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 You are in: Under Secretary for Public Diplomacy and Public Affairs > Bureau of Public Affairs > Bureau of Public Affairs: Press Relations Office > Press Releases (Other) > 2001 > February
February 22, 2001

Spring Break in Cancun

Office of the Spokesman
Washington, DC
February 22, 2001

Over 100,000 American teenagers and young adults travel to Cancun over their Spring Break each year. While the vast majority does so without incident, visitors are sometimes caught off-guard by unfamiliar surroundings and differences in local practices. A few common-sense precautions will help U.S. travelers avoid these potentially unpleasant and sometimes dangerous situations.

American citizens should remember that when they are in Cancun, they are subject to the laws of Mexico. An arrest or a serious accident in Cancun can not only spoil travel plans, but can also result in a difficult legal or medical situation, sometimes at great expense to the traveler. Mexican law can impose harsh penalties for violations, and the fact that someone is a U.S. citizen in no way exempts him or her from full prosecution under the Mexican criminal justice system. If U.S. citizens find themselves in legal trouble, they should contact the U.S. Consular Agency in Cancun or the U.S. Consulate in Merida (see "Contact Information" below). U.S. consular officials in Mexico can visit the arrested American citizen in prison, provide information about the Mexican legal system, and furnish a list of Mexican attorneys, among other assistance, but they cannot arrange for Mexican officials to release the arrested American.

Excessive alcohol consumption and unruly or uncontrolled behavior can lead to serious problems with Mexican authorities. Alcohol is involved in the vast majority of arrests, accidents, violent crimes and deaths suffered by American tourists in Cancun. Disturbing the peace, lewd or indecent behavior, littering, driving under the influence, drinking on the street or on public transportation, using public transportation without payment, or making obscene or insulting remarks are considered criminal activities by Mexican authorities. The importation, purchase, possession or use of drugs can incur severe penalties, including imprisonment without bail for up to a year before a case is tried and imprisonment of several years following a conviction. All individuals 16 years of age or older are tried as adults.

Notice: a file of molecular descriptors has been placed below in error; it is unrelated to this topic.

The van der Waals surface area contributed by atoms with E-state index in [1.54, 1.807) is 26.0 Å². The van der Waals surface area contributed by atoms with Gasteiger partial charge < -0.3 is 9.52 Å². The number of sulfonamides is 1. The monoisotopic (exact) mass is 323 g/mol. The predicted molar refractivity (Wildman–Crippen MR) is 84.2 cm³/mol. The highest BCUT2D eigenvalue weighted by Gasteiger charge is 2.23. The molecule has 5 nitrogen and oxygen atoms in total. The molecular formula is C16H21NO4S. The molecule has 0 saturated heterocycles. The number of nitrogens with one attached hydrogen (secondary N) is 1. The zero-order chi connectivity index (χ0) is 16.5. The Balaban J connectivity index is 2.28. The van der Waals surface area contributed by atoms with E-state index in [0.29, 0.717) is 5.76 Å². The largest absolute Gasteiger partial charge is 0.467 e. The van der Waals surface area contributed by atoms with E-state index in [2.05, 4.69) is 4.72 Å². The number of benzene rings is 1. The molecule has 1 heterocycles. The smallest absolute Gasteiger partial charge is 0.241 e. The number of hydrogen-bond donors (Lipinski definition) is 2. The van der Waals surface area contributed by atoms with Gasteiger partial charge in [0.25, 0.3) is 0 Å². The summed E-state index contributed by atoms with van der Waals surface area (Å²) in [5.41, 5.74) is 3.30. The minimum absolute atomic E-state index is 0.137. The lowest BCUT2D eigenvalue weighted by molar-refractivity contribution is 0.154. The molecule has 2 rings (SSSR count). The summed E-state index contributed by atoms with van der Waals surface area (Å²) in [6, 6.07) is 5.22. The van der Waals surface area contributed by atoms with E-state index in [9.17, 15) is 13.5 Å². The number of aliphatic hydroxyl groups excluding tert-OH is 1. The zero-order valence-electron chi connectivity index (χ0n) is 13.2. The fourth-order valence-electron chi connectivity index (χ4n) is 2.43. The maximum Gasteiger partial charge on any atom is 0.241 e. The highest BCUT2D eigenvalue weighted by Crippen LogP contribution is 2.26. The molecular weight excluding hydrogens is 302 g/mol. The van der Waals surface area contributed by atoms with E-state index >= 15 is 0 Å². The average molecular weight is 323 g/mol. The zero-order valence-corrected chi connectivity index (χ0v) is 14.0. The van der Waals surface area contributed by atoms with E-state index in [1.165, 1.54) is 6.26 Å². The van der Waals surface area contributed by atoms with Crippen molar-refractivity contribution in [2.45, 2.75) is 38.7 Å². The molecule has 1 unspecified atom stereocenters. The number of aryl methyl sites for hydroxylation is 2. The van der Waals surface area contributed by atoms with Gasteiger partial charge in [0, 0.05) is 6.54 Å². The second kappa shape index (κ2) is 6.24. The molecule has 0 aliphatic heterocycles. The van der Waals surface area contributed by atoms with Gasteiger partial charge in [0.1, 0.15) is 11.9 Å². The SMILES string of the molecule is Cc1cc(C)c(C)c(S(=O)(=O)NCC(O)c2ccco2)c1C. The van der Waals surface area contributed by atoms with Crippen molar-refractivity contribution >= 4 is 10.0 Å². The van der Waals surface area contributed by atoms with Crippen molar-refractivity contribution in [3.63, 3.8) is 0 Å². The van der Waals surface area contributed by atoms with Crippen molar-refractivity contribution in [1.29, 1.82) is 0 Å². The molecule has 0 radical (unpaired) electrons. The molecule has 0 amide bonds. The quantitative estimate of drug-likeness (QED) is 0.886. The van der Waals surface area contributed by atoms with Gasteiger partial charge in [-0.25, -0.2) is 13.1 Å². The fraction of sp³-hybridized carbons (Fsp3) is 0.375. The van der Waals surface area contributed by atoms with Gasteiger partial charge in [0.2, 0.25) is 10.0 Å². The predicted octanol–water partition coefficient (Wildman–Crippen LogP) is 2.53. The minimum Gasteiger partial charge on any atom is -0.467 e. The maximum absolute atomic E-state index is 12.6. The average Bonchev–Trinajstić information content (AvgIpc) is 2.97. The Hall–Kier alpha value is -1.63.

Travelers considering purchasing all-inclusive tour packages should deal with reputable travel agents, and inquire about options in the event of flight delays or cancellations. Travelers should also consider bringing extra cash or a credit card for emergencies, but should safeguard them, as mentioned in the next paragraph.

Cancun is now a fairly large city, approaching 500,000 inhabitants, with increasing reports of crime. Crimes against the person, such as rape, commonly but not exclusively occur at night or in the early morning hours, and sometimes involve alcohol and the discotheque environment. Therefore, it is important for travelers to be aware of their surroundings and to take general precautions. To protect against property crimes, valuables should be left in a safe place or not brought at all. Do not leave belongings on the beach while swimming, and keep your passport and other valuables in a hotel safe. If you are a victim of a crime, immediately notify the U.S. Consular Agency in Cancun or the U.S. Consulate in Merida at the telephone numbers provided below.

Entry Requirements: The Government of Mexico requires that all U.S. citizens present proof of citizenship and photo identification for entry into Mexico. A U.S. passport is recommended, but other U.S. citizenship documents, such as a certified copy of a U.S. birth certificate, a Naturalization Certificate, a Consular Report of Birth Abroad, or a Certificate of Citizenship, may be acceptable. U.S. citizens boarding flights to Cancun should be prepared to present an original of one of these documents as proof of U.S. citizenship, along with photo identification. Airlines, in some instances, may decline to board passengers who do not present such documentation. Driverís permits, voter registration cards, affidavits and similar documents are not sufficient to prove citizenship for readmission into the United States. Travelers to Cancun who are not in possession of a passport, birth certificate, or other proof of citizenship may experience significant delays in returning to the United States.

Minors require notarized consent from both parents if traveling alone or in someone elseís custody, or from the absent parent if traveling with only one parent.

Additional Information: Travelers to Cancun should refer to the Department of Stateís Consular Information Sheet for Mexico (http://www.travel.state.gov/mexico.html), and the publication Tips for Student Travelers (http://www.travel.state.gov/studentinfo.html ). The U.S. Embassy Internet address is: http://www.usembassy-mexico.gov.

Contact Information: In case of a serious emergency, travelers should immediately contact the U.S. Consular Agency in Cancun, the U.S. Consulate in Merida, or the U.S. Embassy in Mexico City as follows:


U.S. Consular Agent, Cancun: Plaza Caracol Two, Third Level, No. 320-323, Boulevard Kukulcan, km. 8.5, Zona Hotelera, telephone 83-02-72 in Cancun, (011-52-98) 83-02-72 from the United States.

U.S. Consulate, Merida: Paseo Montejo 453, telephone (01-99) 25-5011 from Cancun, (011-52-99) 25-5011 from the United States.

U.S. Embassy, Mexico City: Paseo de la Reforma 305, Colonia Cuauhtemoc, telephone from the United States: 011-525-209-9100; telephone within Mexico City: 5-209-9100; telephone within Mexico 01-5-209-9100. You may also contact the embassy by e-mail at: ccs@usembassy.net.mx

See also:
Fact Sheet: Travel Safety Information for Students


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